2021 A to Z: Letter R…Weird Holidays

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2021 A to Z: Letter R

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Rubber Eraser Day (April 15)

 On April 15, 1770, English chemist Joseph Priestley (who discovered oxygen) once noted that graphite marks could be “rubbed out” by a piece of rubber. From this discovery, rubber derived its name. You see, the rubber eraser was more of a discovery, like many things, and less of an invention!

 All types of rubber got their name from the physical action one used to erase pencil on paper. What do you do to erase marks? You rub! In fact, prior to the use of rubber as a means of erasing, any material that was used to remove marks was casually called a “rubber”.

Inventor Charles Goodyear patented a vulcanization process in 1844 that made rubber more durable, so it wouldn’t rot.

March 30, 2008 was the 150th Anniversary of the Hymen Lipman patent on the combination of lead-pencil and eraser. 88 years after the invention of rubber eraser, Hymen Lipman made a breakthrough invention using the rubber eraser. He later lost the licence since he did not invent a new product but simply attached one product to another. But still, his pencils with rubbers are widely known to this day.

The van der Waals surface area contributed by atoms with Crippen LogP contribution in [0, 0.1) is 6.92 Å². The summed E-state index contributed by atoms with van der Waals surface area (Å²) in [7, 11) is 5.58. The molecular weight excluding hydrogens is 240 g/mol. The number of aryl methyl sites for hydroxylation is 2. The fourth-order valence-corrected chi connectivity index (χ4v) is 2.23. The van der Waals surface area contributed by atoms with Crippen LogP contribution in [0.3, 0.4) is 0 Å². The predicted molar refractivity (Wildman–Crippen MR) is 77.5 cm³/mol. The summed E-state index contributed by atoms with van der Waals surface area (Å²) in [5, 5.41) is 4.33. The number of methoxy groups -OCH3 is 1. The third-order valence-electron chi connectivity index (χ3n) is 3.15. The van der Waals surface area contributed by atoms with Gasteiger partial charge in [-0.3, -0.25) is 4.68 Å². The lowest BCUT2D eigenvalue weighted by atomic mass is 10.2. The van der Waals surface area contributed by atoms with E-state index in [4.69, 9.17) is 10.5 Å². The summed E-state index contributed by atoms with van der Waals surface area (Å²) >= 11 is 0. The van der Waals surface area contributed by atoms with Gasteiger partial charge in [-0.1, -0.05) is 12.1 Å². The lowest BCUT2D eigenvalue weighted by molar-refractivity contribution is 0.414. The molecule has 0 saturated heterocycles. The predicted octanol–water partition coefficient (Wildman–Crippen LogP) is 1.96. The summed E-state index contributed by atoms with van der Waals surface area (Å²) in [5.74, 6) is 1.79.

JetPens.com explains the considerations when you buy an eraser. They are :

Erasability

Look for erasers that remove graphite cleanly.

Shape

Differently-shaped erasers can be more or less precise.

Paper Trauma

Use soft erasers to avoid paper damage.

Tidiness

Erasers whose debris sticks together are easier to clean up after.

Johnny Gamber, co-hosts the Erasable podcast with Andy Welfle*. Gamber keeps a blog called Pencil Revolution (and who likes either the Faber-Castell white plastic eraser or the Staedtler Mars white plastic eraser), pointed out that, “erasers age, pencils don’t. You can use a hundred-year-old pencil and sharpen it and it will work just fine. You can’t really stock up on erasers because they dry out.” 

[*Ed Note: Andy Welfle has a blog called Woodclinched, for the love of wooden pencils, and has lately been partial to a Czechoslovakian eraser.

Featured image: “R is for Ramsay (Gordon)” from Digital Synopsis, created by UK based graphic designers Liam + Jord

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